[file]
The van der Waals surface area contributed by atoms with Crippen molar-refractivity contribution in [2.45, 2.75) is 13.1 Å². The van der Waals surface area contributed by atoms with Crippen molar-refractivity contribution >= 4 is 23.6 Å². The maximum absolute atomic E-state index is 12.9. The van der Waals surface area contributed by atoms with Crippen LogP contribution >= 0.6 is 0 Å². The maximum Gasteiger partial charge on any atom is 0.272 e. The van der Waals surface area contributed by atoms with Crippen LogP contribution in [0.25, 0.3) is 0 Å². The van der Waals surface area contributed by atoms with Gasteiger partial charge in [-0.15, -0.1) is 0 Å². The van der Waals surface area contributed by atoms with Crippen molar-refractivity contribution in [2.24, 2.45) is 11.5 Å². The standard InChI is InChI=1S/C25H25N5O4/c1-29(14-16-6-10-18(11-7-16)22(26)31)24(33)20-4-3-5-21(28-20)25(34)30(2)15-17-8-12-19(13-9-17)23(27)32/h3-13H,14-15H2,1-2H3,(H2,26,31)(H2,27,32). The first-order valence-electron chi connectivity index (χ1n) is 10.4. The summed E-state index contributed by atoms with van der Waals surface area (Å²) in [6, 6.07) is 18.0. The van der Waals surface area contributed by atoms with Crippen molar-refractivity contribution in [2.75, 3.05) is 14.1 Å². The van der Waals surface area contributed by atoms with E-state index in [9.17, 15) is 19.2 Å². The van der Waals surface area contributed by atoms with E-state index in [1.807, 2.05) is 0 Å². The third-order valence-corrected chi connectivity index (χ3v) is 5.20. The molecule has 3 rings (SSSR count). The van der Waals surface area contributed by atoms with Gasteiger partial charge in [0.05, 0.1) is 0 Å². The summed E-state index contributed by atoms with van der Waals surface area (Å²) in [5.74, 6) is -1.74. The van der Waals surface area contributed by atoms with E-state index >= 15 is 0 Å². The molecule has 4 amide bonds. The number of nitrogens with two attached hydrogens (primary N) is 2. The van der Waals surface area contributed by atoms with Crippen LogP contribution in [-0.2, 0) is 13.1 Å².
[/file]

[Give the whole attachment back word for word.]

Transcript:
The van der Waals surface area contributed by atoms with Crippen molar-refractivity contribution in [2.45, 2.75) is 13.1 Å². The van der Waals surface area contributed by atoms with Crippen molar-refractivity contribution >= 4 is 23.6 Å². The maximum absolute atomic E-state index is 12.9. The van der Waals surface area contributed by atoms with Crippen LogP contribution >= 0.6 is 0 Å². The maximum Gasteiger partial charge on any atom is 0.272 e. The van der Waals surface area contributed by atoms with Crippen LogP contribution in [0.25, 0.3) is 0 Å². The van der Waals surface area contributed by atoms with Gasteiger partial charge in [-0.15, -0.1) is 0 Å². The van der Waals surface area contributed by atoms with Crippen molar-refractivity contribution in [2.24, 2.45) is 11.5 Å². The standard InChI is InChI=1S/C25H25N5O4/c1-29(14-16-6-10-18(11-7-16)22(26)31)24(33)20-4-3-5-21(28-20)25(34)30(2)15-17-8-12-19(13-9-17)23(27)32/h3-13H,14-15H2,1-2H3,(H2,26,31)(H2,27,32). The first-order valence-electron chi connectivity index (χ1n) is 10.4. The summed E-state index contributed by atoms with van der Waals surface area (Å²) in [6, 6.07) is 18.0. The van der Waals surface area contributed by atoms with Crippen molar-refractivity contribution in [2.75, 3.05) is 14.1 Å². The van der Waals surface area contributed by atoms with E-state index in [9.17, 15) is 19.2 Å². The van der Waals surface area contributed by atoms with E-state index in [1.807, 2.05) is 0 Å². The third-order valence-corrected chi connectivity index (χ3v) is 5.20. The molecule has 3 rings (SSSR count). The van der Waals surface area contributed by atoms with Gasteiger partial charge in [0.05, 0.1) is 0 Å². The summed E-state index contributed by atoms with van der Waals surface area (Å²) in [5.74, 6) is -1.74. The van der Waals surface area contributed by atoms with E-state index >= 15 is 0 Å². The molecule has 4 amide bonds. The number of nitrogens with two attached hydrogens (primary N) is 2. The van der Waals surface area contributed by atoms with Crippen LogP contribution in [-0.2, 0) is 13.1 Å².